Mismatch, how our Stone Age brain deceives us every day and what we can do about it by Ronald Giphart and March van Vugt

We are no longer savannah-roaming hunter-gatherers, but many of the instincts from that long period of human history stay with us.  Leftover evolutionary strategies can play havoc with our well-being through fatty, sugary diets, an overload of stress, a desire for instant gratification, and a preference for “strong” leaders. This book asks how we can re-programme our Stone Age brains to best deal with the demands and dangers of the modern world.​

How to be a Tudor, a dawn-to-dusk guide to everyday life by Ruth Goodman

The author has cooked Tudor food, followed Tudor personal hygiene customs (without, she says, alienating her workmates), and slept in all sorts of Tudor beds.  Disease was thought to enter the body through the open pores of the skin, so daily bathing would have been considered suicidal. To keep themselves clean, people changed their linen underclothing regularly, and rubbed themselves down with cloths.  Soot was used as tooth cleaner.  All fascinating stuff, giving insights into the daily lives and customs of all classes of Tudor society.​

Straight from the pig's mouth by Al Lester

A frank and often light-hearted look at the author’s 31 year career in the New Zealand Police.  Starting as a constable in Timaru, Al Lester rose to become a detective sergeant in the CIB in Christchurch.  Policemen have insights into humanity that few of us, (most would say luckily), can ever have.  This gives the author access to a wealth of anecdotes featuring the trademark black humour for which police are famed.  However he also freely admits the desperate circumstances he encountered in his work also took a toll on his mental health and well-being.​

Beware of the dog, positive solutions for aggressive behaviour in dogs by Pat Miller

This is a really hopeful book for those who have serious problems with their dogs.  Aggression in dogs is simply not tolerated in todays’ society, but how to channel a dog’s energy to more positive behaviours, and desensitise him to things that cause stress?  Pat Miller suggests various strategies for modifying behaviours and removing the triggers for dog on human and dog on dog aggression. Well illustrated with photos, and full of positive training tips.  It just may hold the solution you need.​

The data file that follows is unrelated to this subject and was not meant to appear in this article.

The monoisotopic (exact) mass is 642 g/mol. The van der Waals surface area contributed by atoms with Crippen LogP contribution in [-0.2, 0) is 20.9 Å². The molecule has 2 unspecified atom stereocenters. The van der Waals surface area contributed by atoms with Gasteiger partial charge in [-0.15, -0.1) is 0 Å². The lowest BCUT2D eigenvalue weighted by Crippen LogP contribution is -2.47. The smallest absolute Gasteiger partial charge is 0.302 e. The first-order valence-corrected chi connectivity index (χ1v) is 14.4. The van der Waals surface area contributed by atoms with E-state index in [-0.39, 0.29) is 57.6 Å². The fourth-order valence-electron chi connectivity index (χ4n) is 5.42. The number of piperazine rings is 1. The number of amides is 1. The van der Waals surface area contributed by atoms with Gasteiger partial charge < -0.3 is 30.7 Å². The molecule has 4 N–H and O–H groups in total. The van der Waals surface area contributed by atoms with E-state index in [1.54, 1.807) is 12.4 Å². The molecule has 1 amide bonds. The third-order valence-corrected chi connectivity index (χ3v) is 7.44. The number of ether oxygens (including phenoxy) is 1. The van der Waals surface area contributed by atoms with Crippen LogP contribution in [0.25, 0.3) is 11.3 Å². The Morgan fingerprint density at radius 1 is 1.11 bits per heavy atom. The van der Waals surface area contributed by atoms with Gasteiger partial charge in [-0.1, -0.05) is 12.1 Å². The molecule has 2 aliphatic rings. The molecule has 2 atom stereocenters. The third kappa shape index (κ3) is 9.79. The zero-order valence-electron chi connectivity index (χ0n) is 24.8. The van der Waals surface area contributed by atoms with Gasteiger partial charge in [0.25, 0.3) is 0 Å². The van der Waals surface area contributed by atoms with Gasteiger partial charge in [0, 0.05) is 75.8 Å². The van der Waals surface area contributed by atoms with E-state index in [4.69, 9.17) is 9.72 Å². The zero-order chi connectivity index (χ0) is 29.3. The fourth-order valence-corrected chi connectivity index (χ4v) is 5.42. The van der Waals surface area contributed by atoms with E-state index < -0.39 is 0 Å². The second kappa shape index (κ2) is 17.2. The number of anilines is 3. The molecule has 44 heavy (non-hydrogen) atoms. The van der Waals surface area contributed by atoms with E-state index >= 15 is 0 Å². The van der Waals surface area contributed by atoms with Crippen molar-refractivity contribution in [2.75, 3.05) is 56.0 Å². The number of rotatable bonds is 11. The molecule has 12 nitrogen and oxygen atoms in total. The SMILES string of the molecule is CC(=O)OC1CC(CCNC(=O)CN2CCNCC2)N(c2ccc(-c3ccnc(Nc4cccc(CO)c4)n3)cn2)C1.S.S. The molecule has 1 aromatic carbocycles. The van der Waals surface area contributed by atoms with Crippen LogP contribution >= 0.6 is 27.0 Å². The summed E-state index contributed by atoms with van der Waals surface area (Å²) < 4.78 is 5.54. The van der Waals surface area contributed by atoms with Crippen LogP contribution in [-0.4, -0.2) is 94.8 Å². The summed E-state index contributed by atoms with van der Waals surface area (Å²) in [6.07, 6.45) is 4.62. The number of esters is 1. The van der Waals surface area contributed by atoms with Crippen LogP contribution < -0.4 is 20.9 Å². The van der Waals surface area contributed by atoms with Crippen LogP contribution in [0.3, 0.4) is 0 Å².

Wallis in love by Andrew Morton

Andrew Morton caused a furore with his book about Diana, Princess in Love.  Now he turns his talents as a biographer to the story of Wallis Simpson, the twice divorced Southern Belle who lost Edward the Eighth the British throne, married him and became the Duchess of Windsor.  It is a fascinating story, although the characters of neither of the Windsors comes across as particularly attractive.  Wallis was driven all her life to ruthlessly improve her social position through men, and Morton claims that her aim really was to become Queen.  Instead she found herself in exile, living the “romance of the century” with a man who increasingly bored and irritated her.  ​

Children and Teens​

Annual edited by Kate De Goldi and Susan Paris

Back in the far off days when television hadn't been invented many children found an Annual in their Christmas stockings.  They featured heroes such as Rupert the bear and other popular book and magazine characters. Kate De Goldi, Susan Paris and friends have put together an Annual following a similar format.  Stories are mixed with poems, jokes, things to do and comic strips.  The look may be retro but the content is definitely 2017. Annual is the perfect browsing book, with something for everyone.

Troll stinks by Jeanne Willis

Remember the three Billy Goats Gruff?  Grandson Billy and his friend Cyril star in this modern twist on the goats versus troll story.  Billy picks up a phone that the farmer has lost.  The friends have some laughs.  But when do a few texts and the threat of an internet posting cross the line from harmless fun to cyber bullying?

Our earliest stories were often written to illustrate a moral.  It’s interesting to see this continued to cover 21st century themes.



Page reviewed: 01 Sep 2020 3:43pm